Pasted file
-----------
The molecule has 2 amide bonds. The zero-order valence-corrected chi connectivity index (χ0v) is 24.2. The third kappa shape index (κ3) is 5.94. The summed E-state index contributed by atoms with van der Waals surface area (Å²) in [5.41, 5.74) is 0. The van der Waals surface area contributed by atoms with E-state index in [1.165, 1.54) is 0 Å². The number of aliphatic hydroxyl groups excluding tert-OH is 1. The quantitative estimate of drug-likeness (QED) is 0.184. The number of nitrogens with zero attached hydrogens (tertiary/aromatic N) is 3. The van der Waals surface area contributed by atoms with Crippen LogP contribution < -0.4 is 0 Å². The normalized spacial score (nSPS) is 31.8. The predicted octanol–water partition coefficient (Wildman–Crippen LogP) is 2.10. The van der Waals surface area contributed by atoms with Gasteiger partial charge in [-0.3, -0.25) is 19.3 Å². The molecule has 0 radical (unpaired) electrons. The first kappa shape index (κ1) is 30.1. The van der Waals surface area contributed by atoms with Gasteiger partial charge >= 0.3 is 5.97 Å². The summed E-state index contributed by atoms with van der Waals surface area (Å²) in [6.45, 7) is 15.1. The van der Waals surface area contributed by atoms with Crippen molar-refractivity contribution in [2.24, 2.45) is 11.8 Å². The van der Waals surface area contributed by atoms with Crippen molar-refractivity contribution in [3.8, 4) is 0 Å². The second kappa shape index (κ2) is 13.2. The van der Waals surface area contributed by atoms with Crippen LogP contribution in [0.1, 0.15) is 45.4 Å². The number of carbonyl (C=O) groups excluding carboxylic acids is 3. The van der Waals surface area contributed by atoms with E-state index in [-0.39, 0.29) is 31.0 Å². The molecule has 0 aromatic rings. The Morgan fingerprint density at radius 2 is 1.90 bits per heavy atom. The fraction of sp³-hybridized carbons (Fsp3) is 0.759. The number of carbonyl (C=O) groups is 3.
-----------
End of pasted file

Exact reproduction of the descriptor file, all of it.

The molecule has 2 amide bonds. The zero-order valence-corrected chi connectivity index (χ0v) is 24.2. The third kappa shape index (κ3) is 5.94. The summed E-state index contributed by atoms with van der Waals surface area (Å²) in [5.41, 5.74) is 0. The van der Waals surface area contributed by atoms with E-state index in [1.165, 1.54) is 0 Å². The number of aliphatic hydroxyl groups excluding tert-OH is 1. The quantitative estimate of drug-likeness (QED) is 0.184. The number of nitrogens with zero attached hydrogens (tertiary/aromatic N) is 3. The van der Waals surface area contributed by atoms with Crippen LogP contribution < -0.4 is 0 Å². The normalized spacial score (nSPS) is 31.8. The predicted octanol–water partition coefficient (Wildman–Crippen LogP) is 2.10. The van der Waals surface area contributed by atoms with Gasteiger partial charge in [-0.3, -0.25) is 19.3 Å². The molecule has 0 radical (unpaired) electrons. The first kappa shape index (κ1) is 30.1. The van der Waals surface area contributed by atoms with Gasteiger partial charge >= 0.3 is 5.97 Å². The summed E-state index contributed by atoms with van der Waals surface area (Å²) in [6.45, 7) is 15.1. The van der Waals surface area contributed by atoms with Crippen molar-refractivity contribution in [2.24, 2.45) is 11.8 Å². The van der Waals surface area contributed by atoms with Crippen molar-refractivity contribution in [3.8, 4) is 0 Å². The second kappa shape index (κ2) is 13.2. The van der Waals surface area contributed by atoms with Crippen LogP contribution in [0.1, 0.15) is 45.4 Å². The number of carbonyl (C=O) groups excluding carboxylic acids is 3. The van der Waals surface area contributed by atoms with E-state index in [-0.39, 0.29) is 31.0 Å². The molecule has 0 aromatic rings. The Morgan fingerprint density at radius 2 is 1.90 bits per heavy atom. The fraction of sp³-hybridized carbons (Fsp3) is 0.759. The number of carbonyl (C=O) groups is 3.